In the study, more patients with allergies had chronic obstructive pulmonary disease (COPD), which is a known risk factor for severe disease with COVID-19.
A new study has examined hospital data to determine whether those with allergic conditions had more severe coronavirus disease 2019 (COVID-19)-related disease than those without, according to a presentation at this year’s virtual American College of Allergy, Asthma, and Immunology Annual Scientific Meeting.
"We examined the charts of 275 patients admitted to the hospital who tested positive for the SARS-CoV-2 virus for any history of allergic disease," said lead study author and allergist Dylan Timberlake, MD, in a press release. "Over the two-month period when we examined the charts, we found the severity of disease didn't seem to differ between COVID-19 patients with allergies, versus COVID-19 patients without allergies."
Factors that were considered to determine severity of disease included ICU admission, length of stay, supplemental oxygen requirement, and intubation rate.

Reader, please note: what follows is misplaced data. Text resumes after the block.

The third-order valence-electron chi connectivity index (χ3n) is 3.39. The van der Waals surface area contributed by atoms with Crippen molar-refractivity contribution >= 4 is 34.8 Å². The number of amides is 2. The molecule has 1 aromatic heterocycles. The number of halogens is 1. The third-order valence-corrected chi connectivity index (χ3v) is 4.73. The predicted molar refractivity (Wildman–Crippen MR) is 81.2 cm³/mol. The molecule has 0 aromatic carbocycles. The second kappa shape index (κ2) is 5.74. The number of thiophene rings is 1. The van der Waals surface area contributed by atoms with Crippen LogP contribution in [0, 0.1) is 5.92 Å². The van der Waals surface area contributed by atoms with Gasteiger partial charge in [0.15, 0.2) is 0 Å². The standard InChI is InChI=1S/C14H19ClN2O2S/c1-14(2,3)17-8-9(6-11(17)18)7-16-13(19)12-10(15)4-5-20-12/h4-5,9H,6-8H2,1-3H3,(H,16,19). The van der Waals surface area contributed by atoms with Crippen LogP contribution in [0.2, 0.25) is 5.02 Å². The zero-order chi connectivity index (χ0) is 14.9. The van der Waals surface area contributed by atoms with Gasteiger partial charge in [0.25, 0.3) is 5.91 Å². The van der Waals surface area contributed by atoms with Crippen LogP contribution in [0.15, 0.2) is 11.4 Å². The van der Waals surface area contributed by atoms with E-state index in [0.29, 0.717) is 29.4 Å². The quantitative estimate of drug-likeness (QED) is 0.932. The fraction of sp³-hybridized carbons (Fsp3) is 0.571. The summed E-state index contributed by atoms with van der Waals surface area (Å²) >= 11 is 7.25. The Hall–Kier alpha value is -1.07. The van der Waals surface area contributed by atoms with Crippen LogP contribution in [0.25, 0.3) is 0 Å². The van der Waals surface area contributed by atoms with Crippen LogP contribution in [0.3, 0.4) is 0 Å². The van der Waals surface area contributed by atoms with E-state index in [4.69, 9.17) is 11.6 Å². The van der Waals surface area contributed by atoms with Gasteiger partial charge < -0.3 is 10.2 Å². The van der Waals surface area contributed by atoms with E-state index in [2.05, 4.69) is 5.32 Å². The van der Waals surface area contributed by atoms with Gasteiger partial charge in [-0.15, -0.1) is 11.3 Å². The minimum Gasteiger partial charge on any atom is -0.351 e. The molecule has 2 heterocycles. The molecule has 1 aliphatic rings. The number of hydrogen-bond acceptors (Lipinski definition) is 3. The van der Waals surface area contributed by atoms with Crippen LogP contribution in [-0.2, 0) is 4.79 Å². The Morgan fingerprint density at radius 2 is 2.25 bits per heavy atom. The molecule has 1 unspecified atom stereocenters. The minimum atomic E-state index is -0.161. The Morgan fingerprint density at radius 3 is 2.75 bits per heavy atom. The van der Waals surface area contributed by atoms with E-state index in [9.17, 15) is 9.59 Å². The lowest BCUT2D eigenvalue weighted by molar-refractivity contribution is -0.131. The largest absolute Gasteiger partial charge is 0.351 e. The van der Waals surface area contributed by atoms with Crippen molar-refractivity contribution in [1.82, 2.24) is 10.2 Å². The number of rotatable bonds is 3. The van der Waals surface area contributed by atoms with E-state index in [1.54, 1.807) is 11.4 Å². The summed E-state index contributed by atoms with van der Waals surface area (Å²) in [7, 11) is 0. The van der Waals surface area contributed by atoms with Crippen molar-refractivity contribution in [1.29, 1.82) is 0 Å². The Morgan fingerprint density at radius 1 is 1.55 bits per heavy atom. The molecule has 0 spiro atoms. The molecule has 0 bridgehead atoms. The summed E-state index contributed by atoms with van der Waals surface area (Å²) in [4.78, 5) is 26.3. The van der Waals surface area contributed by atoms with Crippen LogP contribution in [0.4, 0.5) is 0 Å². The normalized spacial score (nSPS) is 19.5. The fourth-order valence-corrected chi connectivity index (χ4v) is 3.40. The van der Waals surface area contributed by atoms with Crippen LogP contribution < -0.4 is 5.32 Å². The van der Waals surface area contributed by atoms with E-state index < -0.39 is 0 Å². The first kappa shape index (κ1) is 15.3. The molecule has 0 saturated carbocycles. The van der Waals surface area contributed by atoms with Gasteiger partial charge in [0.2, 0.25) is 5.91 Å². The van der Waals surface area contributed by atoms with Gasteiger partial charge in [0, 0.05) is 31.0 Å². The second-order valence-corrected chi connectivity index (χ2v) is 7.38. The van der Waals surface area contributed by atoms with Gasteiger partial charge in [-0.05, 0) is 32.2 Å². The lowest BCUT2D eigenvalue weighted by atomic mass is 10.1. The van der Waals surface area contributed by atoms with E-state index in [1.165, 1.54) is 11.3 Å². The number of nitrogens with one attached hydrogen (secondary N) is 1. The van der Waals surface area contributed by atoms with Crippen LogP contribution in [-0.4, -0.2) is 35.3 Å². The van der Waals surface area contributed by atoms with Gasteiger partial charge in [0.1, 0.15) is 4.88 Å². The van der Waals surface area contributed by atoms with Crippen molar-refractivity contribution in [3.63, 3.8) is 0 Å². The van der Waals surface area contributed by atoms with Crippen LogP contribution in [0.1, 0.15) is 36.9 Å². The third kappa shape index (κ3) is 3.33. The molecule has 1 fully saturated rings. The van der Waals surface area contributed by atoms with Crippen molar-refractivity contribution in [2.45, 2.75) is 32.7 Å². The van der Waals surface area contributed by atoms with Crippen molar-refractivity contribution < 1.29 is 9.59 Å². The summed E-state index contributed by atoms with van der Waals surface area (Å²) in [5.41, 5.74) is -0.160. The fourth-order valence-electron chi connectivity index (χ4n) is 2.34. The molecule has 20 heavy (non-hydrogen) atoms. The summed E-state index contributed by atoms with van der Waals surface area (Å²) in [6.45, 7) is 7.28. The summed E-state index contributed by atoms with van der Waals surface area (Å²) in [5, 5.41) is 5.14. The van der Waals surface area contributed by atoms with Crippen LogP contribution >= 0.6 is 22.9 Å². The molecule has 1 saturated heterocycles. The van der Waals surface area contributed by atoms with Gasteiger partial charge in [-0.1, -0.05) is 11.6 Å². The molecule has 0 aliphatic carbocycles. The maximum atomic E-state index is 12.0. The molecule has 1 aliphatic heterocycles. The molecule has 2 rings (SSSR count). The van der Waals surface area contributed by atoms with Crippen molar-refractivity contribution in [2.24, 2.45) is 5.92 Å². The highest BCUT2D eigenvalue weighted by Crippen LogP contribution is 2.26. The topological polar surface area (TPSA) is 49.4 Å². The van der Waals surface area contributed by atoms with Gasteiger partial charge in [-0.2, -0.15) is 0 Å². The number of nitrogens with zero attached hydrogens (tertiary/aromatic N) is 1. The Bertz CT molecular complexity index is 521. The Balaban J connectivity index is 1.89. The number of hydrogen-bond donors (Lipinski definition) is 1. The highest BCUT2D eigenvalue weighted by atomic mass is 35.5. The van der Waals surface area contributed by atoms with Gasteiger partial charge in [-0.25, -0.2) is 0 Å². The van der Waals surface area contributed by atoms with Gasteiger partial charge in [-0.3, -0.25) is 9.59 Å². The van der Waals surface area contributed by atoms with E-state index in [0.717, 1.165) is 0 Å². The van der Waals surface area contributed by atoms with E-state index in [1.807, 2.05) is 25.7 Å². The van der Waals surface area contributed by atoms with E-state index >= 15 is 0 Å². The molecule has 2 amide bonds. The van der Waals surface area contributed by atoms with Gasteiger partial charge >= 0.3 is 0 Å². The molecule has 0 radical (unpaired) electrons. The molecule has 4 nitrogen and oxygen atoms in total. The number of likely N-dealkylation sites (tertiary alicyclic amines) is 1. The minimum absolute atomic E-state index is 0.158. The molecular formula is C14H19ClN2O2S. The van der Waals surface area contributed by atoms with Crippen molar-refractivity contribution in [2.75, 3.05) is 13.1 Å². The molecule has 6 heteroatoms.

"In looking at the outcomes for patients based on allergic diseases such as allergic rhinitis, asthma, eczema, and food allergy, we didn't find significant differences in the numbers of interventions needed for those with allergies versus those without when it came to COVID-19," said study co-author and allergist Mitchell Grayson, MD, in a press release.
In the study, more patients with allergies had chronic obstructive pulmonary disease (COPD), which is a known risk factor for severe disease with COVID-19. Further, after statistically controlling for the presence of COPD and its association with more severe COVID-related illness, the researchers found a statistical trend suggesting possible protection in those with pre-existing allergic disease but not asthma.
With or without allergies, outcomes similar for hospitalized patients with COVID-19. EurekAlert! https://www.eurekalert.org/pub_releases/2020-11/acoa-wow110420.php. Published November 13, 2020. Accessed November 13, 2020.